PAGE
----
The bad news is your "joists" (the wood in between sheets of foamboard) aren't doing you much good in terms of supporting the pressure from the plywood/OSB sheets on top. Normally you want these joists close together to keep that decking from bending too much when you step on it (standard house spec is something like 20" on center for 3/4" plywood but is often 16" on center so the beams match up with the seams between sheets every 48"). Being 48" apart is much too far to support against that bending.

The good news it doesn't really matter because your foam board is rated at 25 PSI which would be perfectly adequate for a floating floor and will provide the proper resistance to the bending of the decking. What you have now essentially is a floating floor, just with a beam or joist in between each foam sheet. It's actually not bad to have that at all since you can anchor at least the edges of the sheets to it.

It would be better to use plywood (3/4") for your decking than OSB. You don't even need to use tongue-in-groove since you have those beams in place.

Not sure exactly what you mean by "extra holes to allow water in the bus". Do you mean you screwed the joists into the floor with screws that are now projecting through the floor?
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Old 08-23-2019, 12:36 AM   #7
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Join Date: Apr 2018
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Year: 1995
Coachwork: Girardin
Chassis: E-350
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Awesome. Good find and good work. It seems to my grumpy old ass that you might be jumping the gun a little bit, but I might be thinking differently because I have an E350 so I had to do my planning before building anything up.


The most important thing, in my opinion, is to get it street legal and safe. It's not a school bus yellow, so you're good there, but make sure all the lights work, and I'd encourage you to strip out all the unnecessary wiring and replace all lights with LEDs (if they're not already). Then start building it up.



I only bring this up because for me, I am having to redo the wiring for the lights before I put the insulation in because once it's in, I don't want to pull it off. Also, the plumbing will have to go through the insulation laterally along the floor, under the plywood, so it has taken some very careful planning before I start building it up.


Then again... I've owned Argo for a year and we still haven't put a shred of insulation in for the floor walls or ceiling yet, so maybe you guys have the right idea.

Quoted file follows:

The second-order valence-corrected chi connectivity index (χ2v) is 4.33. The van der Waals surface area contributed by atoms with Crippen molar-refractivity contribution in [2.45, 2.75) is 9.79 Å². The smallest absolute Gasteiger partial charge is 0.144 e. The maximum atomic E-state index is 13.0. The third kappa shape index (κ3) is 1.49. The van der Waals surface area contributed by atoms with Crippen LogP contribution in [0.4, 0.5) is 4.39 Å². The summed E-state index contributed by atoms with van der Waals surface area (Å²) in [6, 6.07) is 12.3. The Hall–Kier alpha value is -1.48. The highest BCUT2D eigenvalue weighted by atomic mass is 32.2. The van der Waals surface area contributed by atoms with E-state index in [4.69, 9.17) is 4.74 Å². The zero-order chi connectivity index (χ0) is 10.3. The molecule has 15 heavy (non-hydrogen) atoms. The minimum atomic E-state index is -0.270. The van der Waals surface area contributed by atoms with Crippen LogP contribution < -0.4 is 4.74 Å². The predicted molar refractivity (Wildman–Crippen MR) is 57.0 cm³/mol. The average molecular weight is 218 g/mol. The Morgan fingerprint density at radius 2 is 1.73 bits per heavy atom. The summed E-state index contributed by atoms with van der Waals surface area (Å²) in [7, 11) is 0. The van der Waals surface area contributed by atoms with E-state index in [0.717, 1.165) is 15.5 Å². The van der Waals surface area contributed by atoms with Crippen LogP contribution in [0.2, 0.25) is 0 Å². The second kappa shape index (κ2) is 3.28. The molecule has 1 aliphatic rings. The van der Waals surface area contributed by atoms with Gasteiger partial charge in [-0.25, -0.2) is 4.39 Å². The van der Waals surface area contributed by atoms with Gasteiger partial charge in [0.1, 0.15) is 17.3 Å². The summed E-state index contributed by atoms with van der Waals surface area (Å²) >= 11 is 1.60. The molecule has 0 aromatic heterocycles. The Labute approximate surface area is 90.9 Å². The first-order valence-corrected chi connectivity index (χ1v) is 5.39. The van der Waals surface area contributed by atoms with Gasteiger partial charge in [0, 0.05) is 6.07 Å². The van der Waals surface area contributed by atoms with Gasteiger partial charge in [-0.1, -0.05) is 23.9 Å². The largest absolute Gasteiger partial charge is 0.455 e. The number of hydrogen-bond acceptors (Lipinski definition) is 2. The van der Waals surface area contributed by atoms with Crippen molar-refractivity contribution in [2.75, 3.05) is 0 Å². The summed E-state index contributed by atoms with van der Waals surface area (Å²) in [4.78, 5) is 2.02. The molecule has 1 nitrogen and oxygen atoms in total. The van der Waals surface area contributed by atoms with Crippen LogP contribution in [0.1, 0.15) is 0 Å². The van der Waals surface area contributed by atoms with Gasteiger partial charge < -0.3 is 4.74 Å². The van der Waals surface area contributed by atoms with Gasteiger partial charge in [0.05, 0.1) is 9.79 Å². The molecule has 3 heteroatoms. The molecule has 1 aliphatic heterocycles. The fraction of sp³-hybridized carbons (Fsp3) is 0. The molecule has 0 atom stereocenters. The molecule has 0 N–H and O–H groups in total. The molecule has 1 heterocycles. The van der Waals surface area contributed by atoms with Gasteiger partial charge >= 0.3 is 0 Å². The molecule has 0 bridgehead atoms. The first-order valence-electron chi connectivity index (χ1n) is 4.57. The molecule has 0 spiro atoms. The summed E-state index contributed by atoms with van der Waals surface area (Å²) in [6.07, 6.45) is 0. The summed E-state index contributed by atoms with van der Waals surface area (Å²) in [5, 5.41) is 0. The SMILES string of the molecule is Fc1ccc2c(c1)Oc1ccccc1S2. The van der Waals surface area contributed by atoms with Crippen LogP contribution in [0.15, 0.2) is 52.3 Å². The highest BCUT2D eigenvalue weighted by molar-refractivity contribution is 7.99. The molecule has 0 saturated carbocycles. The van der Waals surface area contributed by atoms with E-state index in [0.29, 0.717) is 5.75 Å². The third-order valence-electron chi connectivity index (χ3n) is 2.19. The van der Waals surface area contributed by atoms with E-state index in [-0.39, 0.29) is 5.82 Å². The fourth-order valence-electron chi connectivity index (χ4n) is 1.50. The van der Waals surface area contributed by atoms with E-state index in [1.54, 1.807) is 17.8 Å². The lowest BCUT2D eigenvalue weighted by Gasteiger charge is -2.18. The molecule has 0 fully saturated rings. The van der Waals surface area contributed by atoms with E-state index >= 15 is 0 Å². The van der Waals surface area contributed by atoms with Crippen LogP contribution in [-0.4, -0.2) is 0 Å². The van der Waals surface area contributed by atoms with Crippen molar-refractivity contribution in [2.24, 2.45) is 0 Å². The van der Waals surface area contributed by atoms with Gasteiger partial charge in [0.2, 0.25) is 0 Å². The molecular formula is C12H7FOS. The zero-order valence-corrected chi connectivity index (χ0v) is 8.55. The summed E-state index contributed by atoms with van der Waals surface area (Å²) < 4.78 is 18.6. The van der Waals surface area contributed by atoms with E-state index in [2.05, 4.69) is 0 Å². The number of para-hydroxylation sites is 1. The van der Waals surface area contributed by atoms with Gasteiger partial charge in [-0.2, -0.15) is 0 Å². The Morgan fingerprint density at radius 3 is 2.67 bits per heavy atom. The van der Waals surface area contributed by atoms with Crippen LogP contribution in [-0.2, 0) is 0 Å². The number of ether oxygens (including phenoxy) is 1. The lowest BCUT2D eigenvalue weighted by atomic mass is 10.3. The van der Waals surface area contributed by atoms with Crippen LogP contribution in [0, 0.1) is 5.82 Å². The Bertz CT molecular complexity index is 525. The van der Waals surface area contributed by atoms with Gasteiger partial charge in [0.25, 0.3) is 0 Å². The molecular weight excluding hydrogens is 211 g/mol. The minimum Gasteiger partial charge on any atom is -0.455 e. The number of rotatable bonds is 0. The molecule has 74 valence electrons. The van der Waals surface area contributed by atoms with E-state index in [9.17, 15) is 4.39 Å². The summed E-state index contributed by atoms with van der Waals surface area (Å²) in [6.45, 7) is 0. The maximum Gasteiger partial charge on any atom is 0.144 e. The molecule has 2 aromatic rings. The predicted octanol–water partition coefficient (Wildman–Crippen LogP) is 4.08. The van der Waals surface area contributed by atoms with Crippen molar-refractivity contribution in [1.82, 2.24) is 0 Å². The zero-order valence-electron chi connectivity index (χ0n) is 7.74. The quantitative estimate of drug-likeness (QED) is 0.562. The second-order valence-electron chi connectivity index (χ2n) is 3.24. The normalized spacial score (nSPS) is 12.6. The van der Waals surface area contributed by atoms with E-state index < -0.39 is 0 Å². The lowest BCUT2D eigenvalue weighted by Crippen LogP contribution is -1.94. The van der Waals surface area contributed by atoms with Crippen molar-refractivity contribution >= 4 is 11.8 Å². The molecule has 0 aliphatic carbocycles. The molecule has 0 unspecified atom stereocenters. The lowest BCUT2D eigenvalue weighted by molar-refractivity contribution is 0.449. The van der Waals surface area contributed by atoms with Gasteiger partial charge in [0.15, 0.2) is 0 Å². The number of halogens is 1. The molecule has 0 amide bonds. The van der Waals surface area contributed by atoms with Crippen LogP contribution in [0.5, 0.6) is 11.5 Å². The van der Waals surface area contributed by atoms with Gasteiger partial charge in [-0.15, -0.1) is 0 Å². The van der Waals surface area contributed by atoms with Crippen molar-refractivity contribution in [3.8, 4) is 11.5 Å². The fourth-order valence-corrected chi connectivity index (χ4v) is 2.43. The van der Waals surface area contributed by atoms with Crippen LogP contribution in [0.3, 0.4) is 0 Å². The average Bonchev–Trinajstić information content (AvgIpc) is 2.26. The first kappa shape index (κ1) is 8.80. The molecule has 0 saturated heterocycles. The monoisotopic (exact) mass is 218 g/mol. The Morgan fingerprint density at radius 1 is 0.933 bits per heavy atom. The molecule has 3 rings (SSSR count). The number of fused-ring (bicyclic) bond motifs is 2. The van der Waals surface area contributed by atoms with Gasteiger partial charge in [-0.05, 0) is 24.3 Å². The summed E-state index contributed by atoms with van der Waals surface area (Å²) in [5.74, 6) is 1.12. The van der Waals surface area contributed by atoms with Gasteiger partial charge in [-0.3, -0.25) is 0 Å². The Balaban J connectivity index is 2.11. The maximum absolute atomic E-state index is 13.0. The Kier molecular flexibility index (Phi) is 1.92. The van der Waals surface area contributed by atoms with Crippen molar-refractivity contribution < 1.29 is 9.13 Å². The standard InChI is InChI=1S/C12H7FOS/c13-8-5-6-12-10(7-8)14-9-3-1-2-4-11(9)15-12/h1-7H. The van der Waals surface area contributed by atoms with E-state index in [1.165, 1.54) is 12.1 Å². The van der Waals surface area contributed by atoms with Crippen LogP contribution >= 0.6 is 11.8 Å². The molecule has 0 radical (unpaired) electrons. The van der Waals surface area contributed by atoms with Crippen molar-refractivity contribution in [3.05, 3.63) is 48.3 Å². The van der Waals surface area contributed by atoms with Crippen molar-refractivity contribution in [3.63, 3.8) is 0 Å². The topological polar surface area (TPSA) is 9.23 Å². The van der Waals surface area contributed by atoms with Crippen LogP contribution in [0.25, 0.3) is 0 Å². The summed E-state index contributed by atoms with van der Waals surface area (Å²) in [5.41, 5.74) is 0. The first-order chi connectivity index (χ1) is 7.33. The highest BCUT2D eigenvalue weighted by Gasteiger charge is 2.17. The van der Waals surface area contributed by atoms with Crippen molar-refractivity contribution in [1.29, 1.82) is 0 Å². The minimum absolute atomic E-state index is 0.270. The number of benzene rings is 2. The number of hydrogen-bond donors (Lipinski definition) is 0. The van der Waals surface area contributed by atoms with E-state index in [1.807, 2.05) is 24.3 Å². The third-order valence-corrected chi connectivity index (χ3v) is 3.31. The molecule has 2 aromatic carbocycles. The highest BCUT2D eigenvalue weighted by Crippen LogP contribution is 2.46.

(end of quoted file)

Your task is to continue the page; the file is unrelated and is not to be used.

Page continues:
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Old 08-23-2019, 12:38 AM   #8
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On second pass, it looks like you've already done the demolition. If you don't have LED lights already, then I highly recommend you put them in while the wiring is exposed, because not only is it brighter and safer, it won't drain your battery when the engine is off and it won't be a drain on your alternator, so maybe you can hook up a house battery charger at a later date.
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Old 08-23-2019, 12:53 PM   #9
Mini-Skoolie
 
Join Date: Jul 2019
Location: Minnesota
Posts: 50
Year: 1996
Engine: DT466E Diesel
Thanks everybody for the replies and the opinions! I knew this sight is where itís at!

Anyways the people who owned it before is bought it directly from a school but used it for there band. When they found out that typically busses donít go faster than 65-70 mph they were over it and sold it so they could make it to shows on time. Thatís where we come in scooping it up for only 1800!

In terms of the floating floor, yah a lot of the cutting strips I used self tapping screws so I could secure it to the frame. They screws donít really go all the way through as you can hardly see them from the underneath, but from what I have read on this thread from veteran builders is that by doing so it allows the moisture from condensation to travel up the screws into the insulation and create water damage. Now on the one hand I canít believe it will be as bad as what we originally had to tear out (youíre talking 15-20 years of muddy boots) but my thought process is to just take what I have already done and than proceed to let the front have of the bus ďfloatĒ as to not provide anymore damage. Also we figured to just keep the OSB for random cabinets and storage because weíre bound to use it anyways. And get some better wood for the flooring.

Lastly! I was having troubles getting the ply to lay flush with the walls and the rear of the bus. If you look at picture a, it shows a little lip that, even when the ply is cut perfectly it is impossible to just lay it down. Any thoughts if I should just cut those off with the angle grinder? Or should I lay the plywood vertical as oppose to horizontal so I can fit it in those spaces.